House Plants/Norfolk Pine


QUESTION: Hi,  I have a large pot with 3 Norfolk Pines in it.  It was too big to separate them when I got it.  It is very healthy and looks great...except, two of the trees have new tops and the third has a shoot but has not grown upward.  The shoot seems tight compared to the others.  It has been like this for a few months. The tree is quite lopsided now at the top.

Thank you for any advice you may have.

ANSWER: Hi Maureen,

I am having difficulty imagining just what you are trying to describe. What direction is the "shoot" growing, if not upward? What do you mean it is "tight?" In what way is it lopsided?

I think if you posted a good photo it would be very helpful.

Three NIP stems were grown together from the outset. Their roots are completely entwined. It is never a good idea to try to separate them.

I look forward to seeing a photo so I can help you properly.

~Will Creed

---------- FOLLOW-UP ----------

QUESTION: Sorry, I don't know how to add a photo.  I am a bit of a Luddite.  It is the top shoot that causes the tree to go upward and make many more branches.  Two trees have shot up another round of branches and one has not.  The tree is 4 feet tall and very healthy but with two trees growing upward and one not it is now lop sided.  I don't know the terminology of the parts of the plant but it is the little piece in the centre of the top of the tree that is stunted.  It seems crusty and hard.  Sorry I am such a dope about the explanation.

Hi Maureen,

You are not a dope, but please understand it is very hard for me to help you when I don't have a clear picture of what is going on.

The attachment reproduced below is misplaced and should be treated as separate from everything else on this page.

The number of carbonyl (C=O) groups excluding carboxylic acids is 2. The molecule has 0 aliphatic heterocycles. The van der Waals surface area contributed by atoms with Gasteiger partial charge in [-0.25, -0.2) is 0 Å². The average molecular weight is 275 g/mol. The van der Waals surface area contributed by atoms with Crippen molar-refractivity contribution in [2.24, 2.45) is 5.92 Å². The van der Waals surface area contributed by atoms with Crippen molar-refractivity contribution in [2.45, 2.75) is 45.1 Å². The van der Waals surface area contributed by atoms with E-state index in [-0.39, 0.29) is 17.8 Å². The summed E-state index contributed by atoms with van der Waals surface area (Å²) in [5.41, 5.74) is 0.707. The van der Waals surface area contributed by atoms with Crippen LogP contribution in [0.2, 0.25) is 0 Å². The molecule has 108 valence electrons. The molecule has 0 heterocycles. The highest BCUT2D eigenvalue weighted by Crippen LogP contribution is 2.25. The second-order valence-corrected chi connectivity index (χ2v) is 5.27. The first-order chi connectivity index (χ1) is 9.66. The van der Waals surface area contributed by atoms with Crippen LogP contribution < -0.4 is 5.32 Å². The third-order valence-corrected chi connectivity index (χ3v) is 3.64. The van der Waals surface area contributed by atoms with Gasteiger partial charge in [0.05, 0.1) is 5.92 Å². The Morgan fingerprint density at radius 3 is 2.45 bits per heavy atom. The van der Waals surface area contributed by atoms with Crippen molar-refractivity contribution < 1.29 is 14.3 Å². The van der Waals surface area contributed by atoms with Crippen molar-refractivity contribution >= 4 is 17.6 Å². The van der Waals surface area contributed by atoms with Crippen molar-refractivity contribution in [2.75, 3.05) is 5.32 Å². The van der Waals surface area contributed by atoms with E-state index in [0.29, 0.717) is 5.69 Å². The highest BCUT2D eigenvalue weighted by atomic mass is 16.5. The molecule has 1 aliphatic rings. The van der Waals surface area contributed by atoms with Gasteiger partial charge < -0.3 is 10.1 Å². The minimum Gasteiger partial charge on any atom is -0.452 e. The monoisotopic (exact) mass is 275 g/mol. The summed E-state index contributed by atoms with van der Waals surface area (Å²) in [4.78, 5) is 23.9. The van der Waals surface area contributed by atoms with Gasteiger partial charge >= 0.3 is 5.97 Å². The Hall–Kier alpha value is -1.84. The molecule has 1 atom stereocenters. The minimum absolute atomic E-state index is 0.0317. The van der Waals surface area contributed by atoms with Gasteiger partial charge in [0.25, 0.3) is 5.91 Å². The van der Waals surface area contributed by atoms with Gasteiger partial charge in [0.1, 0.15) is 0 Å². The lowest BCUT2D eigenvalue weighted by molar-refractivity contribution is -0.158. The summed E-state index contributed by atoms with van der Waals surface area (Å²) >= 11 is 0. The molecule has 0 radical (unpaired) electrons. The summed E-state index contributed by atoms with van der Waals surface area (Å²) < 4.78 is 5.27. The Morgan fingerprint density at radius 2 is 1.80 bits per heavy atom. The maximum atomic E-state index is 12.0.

Each of the 3 stems has a growing tip or leader at the top. Normally they grow straight upward and produce a tier of horizontal fronds. However, sometimes the shorter stems don't grow straight because the sunlight is blocked by the taller neighbors. That is why it important to rotate the pot regularly so that all sides get equal light.

It is also possible that your plant is leaning because it is growing toward the light. If so, then turn it 180 degrees so the weaker side faces the light. The entire rootball might need to be repositioned in the pot.

It is also possible that one of the growing tips was accidental damaged. That could cause its growth to be stunted.

I have written a detailed article on Norfolk Island Pine care that I will email for free to you (or anyone else) who emails a request to me at I have also written an indoor plant care book in a PDF format that I can sell you if you contact me at my email address.

Please let me know if any of this is unclear or if you have any additional questions.

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Will Creed


I am the only expert in this category with professional hands-on experience and knowledge of all indoor plants. I can answer questions regarding light, water, fertilizer, repotting, pruning and humidity and temperature requirements. I can identify plant pests and provide information on safe, effective treatments. My answers are based on 35 years of professional experience and scientific research and are clear and easy to understand. I do NOT use search engines to find answers to your questions. If you read my previous posts here, you will get a good idea as to how thorough and professional my answers are.


I have over 35 years of professional indoor landscaping experience caring for plants in homes, offices, building lobbies, stores, restaurants, and other adverse environments. I have written extensively on the care of indoor plants, including a 260 page book. My specialties include Ficus trees, low light plants, repotting, pest control, and re-blooming holiday plants. Be sure to check my ratings and nominations to learn why I am the top-rated indoor plant expert. I am the only House Plant expert consistently ranked in the AllExperts Top 20.

BA, Amherst College

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